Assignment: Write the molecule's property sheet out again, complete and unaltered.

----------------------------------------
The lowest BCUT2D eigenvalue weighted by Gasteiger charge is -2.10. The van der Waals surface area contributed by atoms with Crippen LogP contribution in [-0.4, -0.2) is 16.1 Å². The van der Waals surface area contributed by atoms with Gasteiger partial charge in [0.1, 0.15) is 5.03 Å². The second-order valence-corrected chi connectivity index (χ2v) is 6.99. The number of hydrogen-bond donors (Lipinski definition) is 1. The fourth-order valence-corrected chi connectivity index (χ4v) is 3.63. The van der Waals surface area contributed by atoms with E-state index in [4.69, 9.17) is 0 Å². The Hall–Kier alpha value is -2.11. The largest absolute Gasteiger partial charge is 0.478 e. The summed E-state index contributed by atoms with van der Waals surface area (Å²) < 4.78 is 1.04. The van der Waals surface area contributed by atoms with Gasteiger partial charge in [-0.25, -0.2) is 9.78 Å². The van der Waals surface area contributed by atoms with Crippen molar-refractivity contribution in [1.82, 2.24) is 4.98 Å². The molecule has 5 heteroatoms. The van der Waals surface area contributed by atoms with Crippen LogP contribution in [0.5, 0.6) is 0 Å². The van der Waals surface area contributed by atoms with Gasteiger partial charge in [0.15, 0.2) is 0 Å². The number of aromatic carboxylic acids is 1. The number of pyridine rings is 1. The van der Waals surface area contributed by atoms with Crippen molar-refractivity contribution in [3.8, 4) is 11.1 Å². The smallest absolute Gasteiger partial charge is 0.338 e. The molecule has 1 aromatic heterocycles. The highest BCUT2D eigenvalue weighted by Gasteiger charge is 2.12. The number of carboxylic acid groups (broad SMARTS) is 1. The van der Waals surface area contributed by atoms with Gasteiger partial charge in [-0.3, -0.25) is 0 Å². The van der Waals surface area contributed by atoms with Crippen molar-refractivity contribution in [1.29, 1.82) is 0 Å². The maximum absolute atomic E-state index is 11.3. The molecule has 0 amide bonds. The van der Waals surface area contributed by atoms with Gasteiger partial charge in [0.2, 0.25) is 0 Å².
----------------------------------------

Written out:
The lowest BCUT2D eigenvalue weighted by Gasteiger charge is -2.10. The van der Waals surface area contributed by atoms with Crippen LogP contribution in [-0.4, -0.2) is 16.1 Å². The van der Waals surface area contributed by atoms with Gasteiger partial charge in [0.1, 0.15) is 5.03 Å². The second-order valence-corrected chi connectivity index (χ2v) is 6.99. The number of hydrogen-bond donors (Lipinski definition) is 1. The fourth-order valence-corrected chi connectivity index (χ4v) is 3.63. The van der Waals surface area contributed by atoms with E-state index in [4.69, 9.17) is 0 Å². The Hall–Kier alpha value is -2.11. The largest absolute Gasteiger partial charge is 0.478 e. The summed E-state index contributed by atoms with van der Waals surface area (Å²) < 4.78 is 1.04. The van der Waals surface area contributed by atoms with Gasteiger partial charge in [-0.25, -0.2) is 9.78 Å². The van der Waals surface area contributed by atoms with Crippen molar-refractivity contribution in [1.82, 2.24) is 4.98 Å². The molecule has 5 heteroatoms. The van der Waals surface area contributed by atoms with Crippen LogP contribution in [0.5, 0.6) is 0 Å². The van der Waals surface area contributed by atoms with Gasteiger partial charge in [0.15, 0.2) is 0 Å². The number of aromatic carboxylic acids is 1. The number of pyridine rings is 1. The van der Waals surface area contributed by atoms with Crippen molar-refractivity contribution in [3.8, 4) is 11.1 Å². The smallest absolute Gasteiger partial charge is 0.338 e. The molecule has 1 aromatic heterocycles. The highest BCUT2D eigenvalue weighted by Gasteiger charge is 2.12. The number of carboxylic acid groups (broad SMARTS) is 1. The van der Waals surface area contributed by atoms with Gasteiger partial charge in [-0.3, -0.25) is 0 Å². The van der Waals surface area contributed by atoms with Crippen molar-refractivity contribution in [1.29, 1.82) is 0 Å². The maximum absolute atomic E-state index is 11.3. The molecule has 0 amide bonds. The van der Waals surface area contributed by atoms with Gasteiger partial charge in [0.2, 0.25) is 0 Å².